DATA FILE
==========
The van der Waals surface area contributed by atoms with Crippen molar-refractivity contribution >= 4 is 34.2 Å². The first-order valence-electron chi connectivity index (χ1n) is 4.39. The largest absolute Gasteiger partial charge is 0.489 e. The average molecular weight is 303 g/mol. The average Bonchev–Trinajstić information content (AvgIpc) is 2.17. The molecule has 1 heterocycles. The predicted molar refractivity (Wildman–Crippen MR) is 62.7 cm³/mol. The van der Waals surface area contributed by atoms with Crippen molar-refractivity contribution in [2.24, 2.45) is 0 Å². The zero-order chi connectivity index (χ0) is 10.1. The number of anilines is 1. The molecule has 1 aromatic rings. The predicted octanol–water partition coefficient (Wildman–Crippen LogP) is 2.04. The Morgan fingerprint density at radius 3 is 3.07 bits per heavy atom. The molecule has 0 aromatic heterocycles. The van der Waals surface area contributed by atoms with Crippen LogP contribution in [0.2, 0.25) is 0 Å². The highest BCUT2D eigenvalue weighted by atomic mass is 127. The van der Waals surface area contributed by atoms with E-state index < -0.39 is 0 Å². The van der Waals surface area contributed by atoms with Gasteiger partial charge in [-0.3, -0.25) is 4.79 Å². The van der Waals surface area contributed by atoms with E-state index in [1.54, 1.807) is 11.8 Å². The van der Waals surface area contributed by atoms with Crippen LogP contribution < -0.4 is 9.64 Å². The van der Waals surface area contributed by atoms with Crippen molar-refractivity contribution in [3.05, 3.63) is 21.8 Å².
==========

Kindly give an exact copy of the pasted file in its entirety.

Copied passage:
The van der Waals surface area contributed by atoms with Crippen molar-refractivity contribution >= 4 is 34.2 Å². The first-order valence-electron chi connectivity index (χ1n) is 4.39. The largest absolute Gasteiger partial charge is 0.489 e. The average molecular weight is 303 g/mol. The average Bonchev–Trinajstić information content (AvgIpc) is 2.17. The molecule has 1 heterocycles. The predicted molar refractivity (Wildman–Crippen MR) is 62.7 cm³/mol. The van der Waals surface area contributed by atoms with Crippen molar-refractivity contribution in [2.24, 2.45) is 0 Å². The zero-order chi connectivity index (χ0) is 10.1. The number of anilines is 1. The molecule has 1 aromatic rings. The predicted octanol–water partition coefficient (Wildman–Crippen LogP) is 2.04. The Morgan fingerprint density at radius 3 is 3.07 bits per heavy atom. The molecule has 0 aromatic heterocycles. The van der Waals surface area contributed by atoms with Crippen LogP contribution in [0.2, 0.25) is 0 Å². The highest BCUT2D eigenvalue weighted by atomic mass is 127. The van der Waals surface area contributed by atoms with E-state index < -0.39 is 0 Å². The van der Waals surface area contributed by atoms with Gasteiger partial charge in [-0.3, -0.25) is 4.79 Å². The van der Waals surface area contributed by atoms with E-state index in [1.54, 1.807) is 11.8 Å². The van der Waals surface area contributed by atoms with Crippen LogP contribution < -0.4 is 9.64 Å². The van der Waals surface area contributed by atoms with Crippen molar-refractivity contribution in [3.05, 3.63) is 21.8 Å².